I’ve seen it so many times. And it’s always the same.
Someone has done their headphone research. They’ve picked the two best-reviewed models in their personal price range, but because every headphone is a unique flower, or a different flavor of cereal… they can’t quite pull the trigger.
So they ask me for help.
I don’t have some secret formula or mystical intuition for helping you buy a pair of headphones, or any other consumer technology. It’s flattering that people trust me to help them out, but I always follow the same basic ethos.
Assuming the two products you’ve asked me about are indeed within the same ballpark, the answer I’ll give you is simple:
Buy the cheaper one.
Value is highly subjective, and human brains are fickle. We’re constantly on the lookout for the next new shiny thing.
However, we tend to enjoy things more if we feel like we got a good deal on them, and we tend to be incredibly loss averse.
Making the less-expensive choice solves both of these brain challenges in one instant.
Unfortunately, technology marketing plays into human behavior, and our tendency to perceive more value in things that are more expensive, even if that’s objectively untrue or at least questionable.
Let’s take the recent release of the Bose 700 headphones, for example. They’re a long-awaited refresh of the classic QuietComfort series. They add minimal improvements to sound, better phone call quality, and a whole new inexplicably heavier industrial design. All this for the low, low price of…50 additional dollars.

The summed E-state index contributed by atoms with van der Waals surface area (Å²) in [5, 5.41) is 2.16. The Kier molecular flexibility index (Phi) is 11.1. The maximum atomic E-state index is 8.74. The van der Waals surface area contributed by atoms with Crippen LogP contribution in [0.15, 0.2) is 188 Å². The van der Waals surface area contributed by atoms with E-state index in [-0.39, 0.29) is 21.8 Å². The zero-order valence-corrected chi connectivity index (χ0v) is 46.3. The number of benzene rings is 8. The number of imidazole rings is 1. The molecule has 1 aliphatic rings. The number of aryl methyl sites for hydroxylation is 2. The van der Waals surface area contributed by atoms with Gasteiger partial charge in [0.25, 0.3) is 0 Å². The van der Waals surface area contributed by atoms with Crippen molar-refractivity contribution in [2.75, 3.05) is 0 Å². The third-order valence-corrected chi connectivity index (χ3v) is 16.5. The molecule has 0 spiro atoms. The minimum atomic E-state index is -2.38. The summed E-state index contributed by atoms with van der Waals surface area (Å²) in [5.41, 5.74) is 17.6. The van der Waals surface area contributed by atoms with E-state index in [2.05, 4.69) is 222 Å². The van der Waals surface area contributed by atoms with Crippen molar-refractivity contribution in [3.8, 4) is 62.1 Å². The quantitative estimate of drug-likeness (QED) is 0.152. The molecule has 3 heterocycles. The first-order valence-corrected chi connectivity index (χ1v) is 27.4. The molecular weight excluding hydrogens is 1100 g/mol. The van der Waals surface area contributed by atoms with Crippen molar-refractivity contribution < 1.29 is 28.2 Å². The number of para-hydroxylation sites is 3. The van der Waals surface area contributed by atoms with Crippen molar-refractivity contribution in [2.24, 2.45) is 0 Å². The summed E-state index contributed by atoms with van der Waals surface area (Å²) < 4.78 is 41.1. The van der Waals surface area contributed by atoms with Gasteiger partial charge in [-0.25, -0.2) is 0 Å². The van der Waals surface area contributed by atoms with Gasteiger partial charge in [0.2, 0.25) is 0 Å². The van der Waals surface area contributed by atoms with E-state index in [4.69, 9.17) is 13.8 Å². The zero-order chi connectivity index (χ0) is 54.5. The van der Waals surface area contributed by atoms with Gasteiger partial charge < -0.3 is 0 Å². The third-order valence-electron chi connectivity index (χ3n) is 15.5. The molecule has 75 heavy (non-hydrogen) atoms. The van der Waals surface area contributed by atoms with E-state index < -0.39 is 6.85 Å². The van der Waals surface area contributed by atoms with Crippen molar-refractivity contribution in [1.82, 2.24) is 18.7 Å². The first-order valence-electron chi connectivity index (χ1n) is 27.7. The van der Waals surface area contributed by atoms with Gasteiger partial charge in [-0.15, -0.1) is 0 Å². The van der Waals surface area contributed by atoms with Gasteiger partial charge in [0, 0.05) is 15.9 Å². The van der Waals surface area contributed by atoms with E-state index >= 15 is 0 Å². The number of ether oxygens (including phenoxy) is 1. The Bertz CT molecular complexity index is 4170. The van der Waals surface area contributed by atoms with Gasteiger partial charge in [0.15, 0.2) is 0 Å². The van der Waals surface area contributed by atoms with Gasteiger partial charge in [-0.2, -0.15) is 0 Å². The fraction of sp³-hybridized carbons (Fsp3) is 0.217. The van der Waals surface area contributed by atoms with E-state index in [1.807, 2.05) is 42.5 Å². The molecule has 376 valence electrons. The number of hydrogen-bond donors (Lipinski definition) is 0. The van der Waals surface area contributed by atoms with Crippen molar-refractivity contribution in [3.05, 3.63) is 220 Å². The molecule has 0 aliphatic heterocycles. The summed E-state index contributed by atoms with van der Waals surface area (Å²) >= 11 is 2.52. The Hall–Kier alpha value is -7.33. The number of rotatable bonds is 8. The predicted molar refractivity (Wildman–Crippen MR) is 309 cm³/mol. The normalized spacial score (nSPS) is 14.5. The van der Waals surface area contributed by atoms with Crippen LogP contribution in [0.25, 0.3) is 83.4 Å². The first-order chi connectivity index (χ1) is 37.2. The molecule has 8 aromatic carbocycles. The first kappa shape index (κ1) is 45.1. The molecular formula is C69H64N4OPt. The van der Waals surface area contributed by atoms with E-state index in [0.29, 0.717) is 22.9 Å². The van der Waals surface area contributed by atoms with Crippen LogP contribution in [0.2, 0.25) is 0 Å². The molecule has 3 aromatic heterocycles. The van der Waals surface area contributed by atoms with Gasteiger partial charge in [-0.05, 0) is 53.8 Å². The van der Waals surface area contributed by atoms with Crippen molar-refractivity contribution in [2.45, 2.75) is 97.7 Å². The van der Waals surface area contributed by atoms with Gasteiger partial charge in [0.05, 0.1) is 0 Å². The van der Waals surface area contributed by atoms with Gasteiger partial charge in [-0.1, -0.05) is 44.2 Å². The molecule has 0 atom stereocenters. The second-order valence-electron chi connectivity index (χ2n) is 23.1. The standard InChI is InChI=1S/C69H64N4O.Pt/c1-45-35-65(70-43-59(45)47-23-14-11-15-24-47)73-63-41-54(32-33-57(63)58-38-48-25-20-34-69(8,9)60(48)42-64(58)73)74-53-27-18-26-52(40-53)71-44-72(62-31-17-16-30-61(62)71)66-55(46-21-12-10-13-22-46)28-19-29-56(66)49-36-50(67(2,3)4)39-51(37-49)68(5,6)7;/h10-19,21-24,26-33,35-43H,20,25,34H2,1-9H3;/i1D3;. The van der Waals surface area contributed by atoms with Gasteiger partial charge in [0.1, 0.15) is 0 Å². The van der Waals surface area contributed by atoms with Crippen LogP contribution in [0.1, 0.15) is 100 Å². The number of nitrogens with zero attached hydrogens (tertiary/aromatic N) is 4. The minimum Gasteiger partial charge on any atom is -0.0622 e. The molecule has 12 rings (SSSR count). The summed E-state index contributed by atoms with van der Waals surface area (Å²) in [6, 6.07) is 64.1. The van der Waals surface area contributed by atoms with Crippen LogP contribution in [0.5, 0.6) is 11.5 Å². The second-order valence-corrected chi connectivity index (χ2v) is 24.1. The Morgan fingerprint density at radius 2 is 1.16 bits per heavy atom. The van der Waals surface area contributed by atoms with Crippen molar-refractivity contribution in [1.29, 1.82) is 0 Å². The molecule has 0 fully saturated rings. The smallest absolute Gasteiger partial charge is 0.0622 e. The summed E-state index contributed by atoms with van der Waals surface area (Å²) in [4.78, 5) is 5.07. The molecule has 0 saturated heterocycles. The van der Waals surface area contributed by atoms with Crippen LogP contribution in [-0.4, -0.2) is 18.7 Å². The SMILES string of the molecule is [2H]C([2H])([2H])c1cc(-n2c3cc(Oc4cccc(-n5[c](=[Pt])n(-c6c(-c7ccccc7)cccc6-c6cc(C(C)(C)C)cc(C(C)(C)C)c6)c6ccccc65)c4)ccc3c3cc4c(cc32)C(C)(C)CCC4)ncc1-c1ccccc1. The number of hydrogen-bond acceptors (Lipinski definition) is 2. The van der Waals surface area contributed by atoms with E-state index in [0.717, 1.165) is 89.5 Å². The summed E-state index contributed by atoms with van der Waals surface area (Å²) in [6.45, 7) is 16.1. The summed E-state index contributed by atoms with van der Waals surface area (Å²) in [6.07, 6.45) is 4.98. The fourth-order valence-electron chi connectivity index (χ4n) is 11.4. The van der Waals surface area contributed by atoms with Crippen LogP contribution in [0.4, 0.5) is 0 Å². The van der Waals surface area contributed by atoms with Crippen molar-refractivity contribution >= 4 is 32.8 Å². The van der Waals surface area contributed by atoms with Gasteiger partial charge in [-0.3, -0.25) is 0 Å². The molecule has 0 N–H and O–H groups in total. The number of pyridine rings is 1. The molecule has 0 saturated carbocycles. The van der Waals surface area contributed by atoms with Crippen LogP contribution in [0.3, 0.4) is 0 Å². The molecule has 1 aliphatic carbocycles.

Bose knows that the higher price will make the average customer immediately think they’re inherently worth more money, even though the cheaper model they’re succeeding was truly exceptional.
Fortunately for consumers, Sony has a competing model on the market that they’ve been heavily discounting of late, and I sincerely doubt they’ll let Bose get away with a price increase on the entire market segment once they release new models this fall.
I could be wrong though. Maybe $400 is the new $350. And in the meantime, Bose gets to cash-in on all the early adopters who fell for their gambit.
This is the elaborate game of trying to buy headphones in a capitalist system, and all consumer technology, really.
As long as you’ve done your research and narrowed it down to some well-reviewed products you think you’ll enjoy, you’ll always go right psychologically by just buying the cheapest one.
You’ll may have to squelch down those instincts that the more expensive one is somehow just naturally better, and focus instead on the good deal you got and the positive aspects of saving money.
I do this all the time. It’s how I make every single personal buying decision when I’m stumped by a couple of different options. I’ll admit that it’s tempting to just “put it all on black” and buy something crazy every now and then, but then I know I’ll just feel the loss of that money far more than any magical value I somehow found.
I’m not saying that people should buy $5 headphones instead of $200 headphones. This trick only helps when you’re trying to pick between two similar options.
If the prices are identical, you could always try flipping a coin. Or you could just ignore me and pull out a third option none of us had known was on your mind.
And hey, return policies do exist. Don’t be afraid to use them.